It is fitting that Dee Bradley Baker, a man of a million votes, when Jawa started out, not in the Star Wars films but as an advertising medium. When war of stars Re-released in 1978, he was hired to put on the Jawa robes and make Jawa sounds outside of a movie theater. He was paid for with film passes. Little did he know that it would be his voice for Lucasfilm Animation.
Baker’s life has some parallels with Lucasfilm’s voice actor and sound designer Matthew Wood. The Star Wars Voice veterans teamed up for the Voices of Star Wars Animation panel at New York Comic Con 2021 on Friday to share details about their work and answer fan questions.
Baker has made voices for cartoons, video games, and films. He is the person behind the twittering, grrrrr or prrr of iconic cartoon crabs like Appa, Momo, Perry the Platypus and countless fantastic species. He also has a productive voice for people like Tarrlok of Legend of Korra and the multitude of Star Wars clone soldiers from CGI Lucasfilm Animations The Clone Wars, Star Wars rebels, and The bad batch.
Wood’s portfolio isn’t devoid of organic beings, but he’s mostly concerned with droids, starting with General Grievous’ weasy droid voice in Revenge of the Sith and Clone wars. He also voiced the unfortunate separatist droids in the cartoons – his favorite quote is a droid yelling, “But I just got a promotion!” Before it’s destroyed. Wood also played the fat Lekku-ed Twi’lek deputy of Jabba the Hutt, Bib Fortuna, in live action (The phantom menace The Mandalorian) and voice (Star Wars Visions, The Bad Batch).
Much of her acting experience came from her childhood theater experience. Wood shared, “I did a lot of theater as a kid.” For Baker: “I started in the Shire … in the wrong universe. I started acting as a kid, with plays, stand-up and improvisation. I didn’t think dubbing would be a career for me, at least not in Colorado, where I grew up. The wind brought me to Orlando, where I improvised at Disney for four and a half years. ”
Good improvisational openness and willingness are important to Baker, and he applies improvisation to that Bad batch Banter. “I don’t like to prepare. I want to show up ready. In order to be able to work together, you have to be open to the quality of improvisation, the cooperation on site. ”
As for The bad batch which is set after Clone wars and focuses on a group of experimental mutant clones, Clone Force 99 are not like the “regs” clones. Baker, who speaks to all five brothers, said, “They talked about having different voice actors for them. But in the end it made sense that they were from the same DNA performer. ”Show creator Dave Filoni liked the personality Baker gave to every bad batcher, from menacing crosshairs to bombastic wrecker.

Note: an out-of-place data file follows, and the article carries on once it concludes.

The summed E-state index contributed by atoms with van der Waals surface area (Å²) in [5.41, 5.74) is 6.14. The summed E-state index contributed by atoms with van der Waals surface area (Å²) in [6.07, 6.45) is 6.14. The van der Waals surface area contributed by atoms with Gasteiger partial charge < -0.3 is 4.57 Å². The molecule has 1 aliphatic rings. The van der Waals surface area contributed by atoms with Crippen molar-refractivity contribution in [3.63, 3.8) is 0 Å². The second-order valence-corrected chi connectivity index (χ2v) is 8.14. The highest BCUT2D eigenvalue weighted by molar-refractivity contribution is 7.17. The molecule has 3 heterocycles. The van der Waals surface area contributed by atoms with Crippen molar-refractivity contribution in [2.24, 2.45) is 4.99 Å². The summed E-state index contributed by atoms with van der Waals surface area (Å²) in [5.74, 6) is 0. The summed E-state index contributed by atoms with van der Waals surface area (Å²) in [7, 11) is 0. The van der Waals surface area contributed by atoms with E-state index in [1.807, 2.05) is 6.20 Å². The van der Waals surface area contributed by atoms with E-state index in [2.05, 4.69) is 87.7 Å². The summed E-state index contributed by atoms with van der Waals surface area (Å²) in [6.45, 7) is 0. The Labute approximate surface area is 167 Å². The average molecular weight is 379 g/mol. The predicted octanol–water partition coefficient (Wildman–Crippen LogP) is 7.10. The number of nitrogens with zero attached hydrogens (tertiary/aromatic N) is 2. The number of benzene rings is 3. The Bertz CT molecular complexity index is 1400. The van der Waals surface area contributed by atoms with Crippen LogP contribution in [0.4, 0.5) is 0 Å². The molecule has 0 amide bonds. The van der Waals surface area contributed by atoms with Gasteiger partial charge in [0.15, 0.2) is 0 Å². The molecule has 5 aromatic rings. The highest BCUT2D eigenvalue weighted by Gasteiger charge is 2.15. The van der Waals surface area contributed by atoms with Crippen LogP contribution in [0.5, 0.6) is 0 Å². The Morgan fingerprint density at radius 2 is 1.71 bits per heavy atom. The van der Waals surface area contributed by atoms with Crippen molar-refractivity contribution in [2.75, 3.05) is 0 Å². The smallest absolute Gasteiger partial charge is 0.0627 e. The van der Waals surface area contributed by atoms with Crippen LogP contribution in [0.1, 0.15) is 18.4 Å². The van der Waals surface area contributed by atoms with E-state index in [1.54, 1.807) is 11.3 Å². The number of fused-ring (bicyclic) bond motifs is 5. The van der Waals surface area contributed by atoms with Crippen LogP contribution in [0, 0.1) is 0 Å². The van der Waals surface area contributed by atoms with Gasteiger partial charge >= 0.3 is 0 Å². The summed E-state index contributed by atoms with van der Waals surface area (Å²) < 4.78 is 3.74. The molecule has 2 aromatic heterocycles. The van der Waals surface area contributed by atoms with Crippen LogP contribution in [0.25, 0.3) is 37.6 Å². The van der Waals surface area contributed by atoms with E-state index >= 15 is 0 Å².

Show director Filoni also gave Wood some leeway. In Clone wars After post-production, Wood can improvise his jokes, which comes in handy when working with droids that don’t have movable mouths. Don’t worry about matching lip flaps.
Wood’s vocal work for Lucasfilm was made possible not by acting, but by his technical work. Wood explained to the laughter in the room, “I got a job at Lucasfilm as a teenager testing video games for George Lucas.”
But it was sending a fax to a job posting for a technician that got him a place in the Skywalker saga. “I rolled the dice and sent [my resume through] Fax. I made my resume in Mac Paint. ”The phone rang later. His father answered. Someone on the other end said, “Yeah, someone sent a fax. The office has spoken about it. We have never received a fax before. Would you like to come for an interview? “
When providing additional details not included on his résumé, Wood claimed he said, “In excellent health, living with parents.” He got the job.
But Wood’s way forward was almost stopped due to fears over car tires and traffic. When testing The Chronicles of Young Indiana Jones On the TV show, Wood said that George Lucas apparently asked, “Hey, get one of those kids from the tech department?” Wood was selected for an interview as Assistant Sound Editor on the show.
He remembered a colleague telling him, “’You don’t want it. [The job is] about nine or ten miles from the freeway on a very winding road and you will run through so many sets of tires. ‘ And I thought I can’t afford tires. But as soon as I was in the interview, I thought, of course I want this job! “
For both actors, voice-over in animation remained a viable occupation during the COVID-19 pandemic as it did not require a face-to-face appearance. “The technology was there,” said Baker, who is building a home studio. Wood has been working on the recently released Marvel favorites Wandavision and Loki from home. To the The Mandalorian, Wood noted: “[Showrunner] Jon Favreau got us all home quickly and made sure we were safe. ”Wood said he would be fine with having work at home hanging around after the pandemic. “When I have artists who want to stay at home. That’s 100% okay with me. “